Here’s a nice video with a few great skagit casting tips from Dec Hogan:
4. Single Handers 9.5 foot #8 with matching dry line. If you want to go high end you can check out the new G Loomis Asquith for one good example of one of the best rods on the market. I have not used the Asquith but the Gorge Fly Shop highly recommends this rod.
Tom Larimer who was on the podcast here (to cover summer steelhead) and is now the national sales manager for G Loomis, can answer any questions you have.
I started out fishing steelhead with a single handed rod for years before picking up a spey rod. Here’s the story of how I turned to the darkside.
5. Reel – I could list a crap load of reels right now that will work for steelhead but as you likely know a reel for steelhead has two main reasons for living: 1 – To hold a lot of line and backing, and 2 – A very good drag so you can slow down a fish that might get a little spunky on you. Love that word! Taylor Fly Fishing is one of our partner companies who have plenty of great reels.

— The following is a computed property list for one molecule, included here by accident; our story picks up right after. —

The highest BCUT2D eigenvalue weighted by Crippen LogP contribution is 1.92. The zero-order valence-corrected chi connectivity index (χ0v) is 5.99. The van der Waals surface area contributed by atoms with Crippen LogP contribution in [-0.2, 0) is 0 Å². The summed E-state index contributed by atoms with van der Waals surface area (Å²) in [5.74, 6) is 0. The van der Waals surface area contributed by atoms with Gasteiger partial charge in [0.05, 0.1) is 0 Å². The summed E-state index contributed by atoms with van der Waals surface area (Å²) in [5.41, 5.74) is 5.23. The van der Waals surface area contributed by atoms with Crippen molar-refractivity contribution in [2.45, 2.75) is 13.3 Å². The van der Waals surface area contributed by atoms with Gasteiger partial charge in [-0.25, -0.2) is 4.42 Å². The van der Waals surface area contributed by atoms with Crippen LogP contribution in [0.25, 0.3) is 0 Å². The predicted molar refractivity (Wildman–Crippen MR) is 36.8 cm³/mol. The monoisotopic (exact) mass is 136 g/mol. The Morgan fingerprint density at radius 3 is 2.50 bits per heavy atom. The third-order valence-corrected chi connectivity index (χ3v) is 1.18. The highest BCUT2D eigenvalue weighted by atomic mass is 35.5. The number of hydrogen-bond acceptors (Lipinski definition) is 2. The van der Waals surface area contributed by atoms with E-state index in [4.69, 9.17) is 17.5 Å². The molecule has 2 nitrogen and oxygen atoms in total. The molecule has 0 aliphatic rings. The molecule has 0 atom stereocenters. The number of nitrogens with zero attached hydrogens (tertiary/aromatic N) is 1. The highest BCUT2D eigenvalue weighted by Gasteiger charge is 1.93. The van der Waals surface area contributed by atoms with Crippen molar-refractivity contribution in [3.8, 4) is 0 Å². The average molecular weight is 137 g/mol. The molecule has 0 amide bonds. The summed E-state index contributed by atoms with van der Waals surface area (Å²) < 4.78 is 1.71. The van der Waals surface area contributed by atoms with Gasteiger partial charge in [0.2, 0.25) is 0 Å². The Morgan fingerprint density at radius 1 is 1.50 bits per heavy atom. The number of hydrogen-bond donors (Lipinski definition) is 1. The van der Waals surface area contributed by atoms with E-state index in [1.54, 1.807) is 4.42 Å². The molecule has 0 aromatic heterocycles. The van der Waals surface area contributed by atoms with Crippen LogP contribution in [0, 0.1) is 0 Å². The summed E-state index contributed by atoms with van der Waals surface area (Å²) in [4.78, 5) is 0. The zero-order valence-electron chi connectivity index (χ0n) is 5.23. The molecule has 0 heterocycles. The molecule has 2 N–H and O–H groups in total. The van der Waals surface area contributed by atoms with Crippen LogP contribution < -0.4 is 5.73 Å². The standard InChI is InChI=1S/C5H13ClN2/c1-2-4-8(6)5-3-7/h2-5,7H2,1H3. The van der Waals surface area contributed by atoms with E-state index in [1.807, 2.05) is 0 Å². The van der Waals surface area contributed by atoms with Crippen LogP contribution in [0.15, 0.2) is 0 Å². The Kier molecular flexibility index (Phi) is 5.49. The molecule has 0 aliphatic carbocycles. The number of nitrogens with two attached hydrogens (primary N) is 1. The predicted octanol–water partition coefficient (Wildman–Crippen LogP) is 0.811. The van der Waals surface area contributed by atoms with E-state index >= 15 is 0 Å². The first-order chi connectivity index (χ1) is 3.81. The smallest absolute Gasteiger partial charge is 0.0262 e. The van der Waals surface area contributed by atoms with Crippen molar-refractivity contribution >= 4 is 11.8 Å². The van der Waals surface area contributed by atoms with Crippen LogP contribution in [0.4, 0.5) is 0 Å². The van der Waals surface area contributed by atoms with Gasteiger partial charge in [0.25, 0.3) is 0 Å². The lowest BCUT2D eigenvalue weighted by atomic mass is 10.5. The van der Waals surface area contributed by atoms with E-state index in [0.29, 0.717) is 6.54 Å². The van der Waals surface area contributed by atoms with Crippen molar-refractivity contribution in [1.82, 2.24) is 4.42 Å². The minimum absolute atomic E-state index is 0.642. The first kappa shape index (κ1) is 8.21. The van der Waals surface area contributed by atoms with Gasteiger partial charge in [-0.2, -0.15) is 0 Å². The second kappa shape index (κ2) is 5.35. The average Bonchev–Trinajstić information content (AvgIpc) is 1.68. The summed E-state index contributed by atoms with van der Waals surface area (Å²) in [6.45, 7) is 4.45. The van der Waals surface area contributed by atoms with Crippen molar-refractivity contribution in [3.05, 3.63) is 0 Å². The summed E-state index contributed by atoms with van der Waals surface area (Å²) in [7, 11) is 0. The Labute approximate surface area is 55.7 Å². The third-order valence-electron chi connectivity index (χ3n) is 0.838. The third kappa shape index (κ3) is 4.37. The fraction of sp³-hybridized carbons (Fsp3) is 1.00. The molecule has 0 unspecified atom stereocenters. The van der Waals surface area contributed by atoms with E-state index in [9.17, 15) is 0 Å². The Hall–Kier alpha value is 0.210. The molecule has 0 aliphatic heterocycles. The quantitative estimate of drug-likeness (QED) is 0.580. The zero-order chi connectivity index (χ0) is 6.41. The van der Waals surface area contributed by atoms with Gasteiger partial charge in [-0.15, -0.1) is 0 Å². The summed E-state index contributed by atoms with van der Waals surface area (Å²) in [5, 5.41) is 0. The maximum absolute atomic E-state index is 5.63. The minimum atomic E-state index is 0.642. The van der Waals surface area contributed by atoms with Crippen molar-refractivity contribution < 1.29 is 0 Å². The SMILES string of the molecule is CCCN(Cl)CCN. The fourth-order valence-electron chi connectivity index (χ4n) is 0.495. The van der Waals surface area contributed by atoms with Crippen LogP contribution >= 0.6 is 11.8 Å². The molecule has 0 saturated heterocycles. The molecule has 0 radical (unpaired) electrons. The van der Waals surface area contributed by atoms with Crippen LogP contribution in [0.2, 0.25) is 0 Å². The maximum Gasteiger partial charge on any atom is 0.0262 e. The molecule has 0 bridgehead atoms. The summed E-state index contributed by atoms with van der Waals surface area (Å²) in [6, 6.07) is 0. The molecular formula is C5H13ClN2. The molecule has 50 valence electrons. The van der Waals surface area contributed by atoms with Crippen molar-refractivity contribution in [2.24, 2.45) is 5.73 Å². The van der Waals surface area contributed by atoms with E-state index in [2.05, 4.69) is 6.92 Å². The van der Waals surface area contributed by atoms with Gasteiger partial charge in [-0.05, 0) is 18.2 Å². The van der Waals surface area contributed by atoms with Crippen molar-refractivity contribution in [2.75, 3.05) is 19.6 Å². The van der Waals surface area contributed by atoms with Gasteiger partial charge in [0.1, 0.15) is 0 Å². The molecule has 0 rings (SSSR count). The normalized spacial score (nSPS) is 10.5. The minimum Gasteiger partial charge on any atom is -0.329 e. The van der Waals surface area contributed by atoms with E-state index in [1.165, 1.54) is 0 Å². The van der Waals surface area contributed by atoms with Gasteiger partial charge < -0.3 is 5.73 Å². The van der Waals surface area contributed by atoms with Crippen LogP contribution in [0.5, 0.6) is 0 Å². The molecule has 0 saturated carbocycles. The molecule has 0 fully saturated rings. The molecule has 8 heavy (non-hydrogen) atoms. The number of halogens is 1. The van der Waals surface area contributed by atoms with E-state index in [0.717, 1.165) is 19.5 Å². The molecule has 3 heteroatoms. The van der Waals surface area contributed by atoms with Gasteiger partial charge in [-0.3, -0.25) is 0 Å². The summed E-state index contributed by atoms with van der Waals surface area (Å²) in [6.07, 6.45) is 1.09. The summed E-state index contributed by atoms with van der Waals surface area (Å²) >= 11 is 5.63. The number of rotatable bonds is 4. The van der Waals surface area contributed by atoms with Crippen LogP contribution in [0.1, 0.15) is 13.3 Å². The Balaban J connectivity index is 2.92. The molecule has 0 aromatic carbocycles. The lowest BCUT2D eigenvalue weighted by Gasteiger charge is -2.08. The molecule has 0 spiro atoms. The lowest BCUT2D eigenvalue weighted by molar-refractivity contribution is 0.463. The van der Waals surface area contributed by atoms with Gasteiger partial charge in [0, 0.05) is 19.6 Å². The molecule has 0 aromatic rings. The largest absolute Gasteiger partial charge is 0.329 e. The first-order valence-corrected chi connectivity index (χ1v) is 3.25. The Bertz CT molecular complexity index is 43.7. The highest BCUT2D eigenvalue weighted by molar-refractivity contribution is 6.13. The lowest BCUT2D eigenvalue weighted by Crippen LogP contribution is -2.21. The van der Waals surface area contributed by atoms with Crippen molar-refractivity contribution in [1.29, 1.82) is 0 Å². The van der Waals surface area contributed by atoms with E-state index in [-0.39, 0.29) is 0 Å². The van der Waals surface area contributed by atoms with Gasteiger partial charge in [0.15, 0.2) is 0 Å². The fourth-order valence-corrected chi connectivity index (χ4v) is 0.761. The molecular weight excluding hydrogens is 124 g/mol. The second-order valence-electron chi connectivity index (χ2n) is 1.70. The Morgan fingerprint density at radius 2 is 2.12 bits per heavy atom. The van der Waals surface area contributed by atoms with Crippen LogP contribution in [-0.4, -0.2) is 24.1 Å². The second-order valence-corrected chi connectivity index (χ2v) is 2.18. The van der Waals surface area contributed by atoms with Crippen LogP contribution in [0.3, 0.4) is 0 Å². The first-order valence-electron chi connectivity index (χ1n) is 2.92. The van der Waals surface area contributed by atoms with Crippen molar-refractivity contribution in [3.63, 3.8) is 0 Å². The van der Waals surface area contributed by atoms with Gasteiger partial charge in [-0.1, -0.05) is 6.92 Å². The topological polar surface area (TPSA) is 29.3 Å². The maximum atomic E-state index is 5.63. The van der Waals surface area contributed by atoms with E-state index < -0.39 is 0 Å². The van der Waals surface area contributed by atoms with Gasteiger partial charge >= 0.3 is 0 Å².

6. Tippet – Maxima works well for me as it is stiff and super durable. I build my own leaders with an 8 lb tippet at the low end of the spectrum. I find that for smaller summer fish 8 lb works but 10, 12 or even 15 lb is common if you want to assure you don’t break off any of the monster fish you might run into.
I wanted to share my favorite knot for tying your fly to your leader, the open clinch knot:
To be honest I’m not even sure if that’s the correct name for that knot. Let’s look at what Simon Says:
7. Hook file – Check your hook periodically to make sure that it’s sharp. Mark shares a few sharpeners you can purchase as well as a tip on checking your hook for sharpness. The drag on your fingernail method. Take a look below to see how to test it:
In this video Mark from the Welches Shop describes how to sharpen your hook and how to test if your hook is sharp enough in this video:
8. vest/pack – Take a look at Fish pond or Simms for some great dry packs. Here is the Thunderhead Sling. Full disclosure – I have not used this but is on my list for Christmas list this year!